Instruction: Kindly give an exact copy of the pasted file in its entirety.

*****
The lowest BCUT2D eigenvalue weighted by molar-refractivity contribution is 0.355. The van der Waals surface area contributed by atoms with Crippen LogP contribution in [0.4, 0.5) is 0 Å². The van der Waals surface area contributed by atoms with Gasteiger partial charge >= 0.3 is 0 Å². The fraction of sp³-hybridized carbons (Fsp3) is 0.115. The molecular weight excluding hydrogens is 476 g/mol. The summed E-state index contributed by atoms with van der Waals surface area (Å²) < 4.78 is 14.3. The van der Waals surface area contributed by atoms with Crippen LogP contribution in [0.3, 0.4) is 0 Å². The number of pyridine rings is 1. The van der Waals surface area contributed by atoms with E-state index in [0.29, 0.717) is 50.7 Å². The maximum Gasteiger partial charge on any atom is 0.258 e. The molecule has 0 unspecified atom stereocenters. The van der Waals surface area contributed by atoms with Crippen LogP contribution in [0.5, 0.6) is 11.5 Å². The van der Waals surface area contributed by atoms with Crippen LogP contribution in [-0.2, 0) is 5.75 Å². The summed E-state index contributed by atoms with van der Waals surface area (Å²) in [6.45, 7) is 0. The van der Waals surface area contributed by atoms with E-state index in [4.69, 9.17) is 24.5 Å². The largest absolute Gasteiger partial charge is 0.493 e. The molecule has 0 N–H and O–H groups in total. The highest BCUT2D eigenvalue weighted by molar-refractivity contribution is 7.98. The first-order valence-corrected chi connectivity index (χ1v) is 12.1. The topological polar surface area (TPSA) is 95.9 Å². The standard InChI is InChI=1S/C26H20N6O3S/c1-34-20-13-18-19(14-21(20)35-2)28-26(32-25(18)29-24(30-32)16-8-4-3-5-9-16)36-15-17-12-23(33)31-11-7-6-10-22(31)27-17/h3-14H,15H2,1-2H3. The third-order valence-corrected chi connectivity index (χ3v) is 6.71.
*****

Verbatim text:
The lowest BCUT2D eigenvalue weighted by molar-refractivity contribution is 0.355. The van der Waals surface area contributed by atoms with Crippen LogP contribution in [0.4, 0.5) is 0 Å². The van der Waals surface area contributed by atoms with Gasteiger partial charge >= 0.3 is 0 Å². The fraction of sp³-hybridized carbons (Fsp3) is 0.115. The molecular weight excluding hydrogens is 476 g/mol. The summed E-state index contributed by atoms with van der Waals surface area (Å²) < 4.78 is 14.3. The van der Waals surface area contributed by atoms with Crippen LogP contribution in [0.3, 0.4) is 0 Å². The number of pyridine rings is 1. The van der Waals surface area contributed by atoms with E-state index in [0.29, 0.717) is 50.7 Å². The maximum Gasteiger partial charge on any atom is 0.258 e. The molecule has 0 unspecified atom stereocenters. The van der Waals surface area contributed by atoms with Crippen LogP contribution in [0.5, 0.6) is 11.5 Å². The van der Waals surface area contributed by atoms with Crippen LogP contribution in [-0.2, 0) is 5.75 Å². The summed E-state index contributed by atoms with van der Waals surface area (Å²) in [6.45, 7) is 0. The van der Waals surface area contributed by atoms with E-state index in [4.69, 9.17) is 24.5 Å². The largest absolute Gasteiger partial charge is 0.493 e. The molecule has 0 N–H and O–H groups in total. The highest BCUT2D eigenvalue weighted by molar-refractivity contribution is 7.98. The first-order valence-corrected chi connectivity index (χ1v) is 12.1. The topological polar surface area (TPSA) is 95.9 Å². The standard InChI is InChI=1S/C26H20N6O3S/c1-34-20-13-18-19(14-21(20)35-2)28-26(32-25(18)29-24(30-32)16-8-4-3-5-9-16)36-15-17-12-23(33)31-11-7-6-10-22(31)27-17/h3-14H,15H2,1-2H3. The third-order valence-corrected chi connectivity index (χ3v) is 6.71.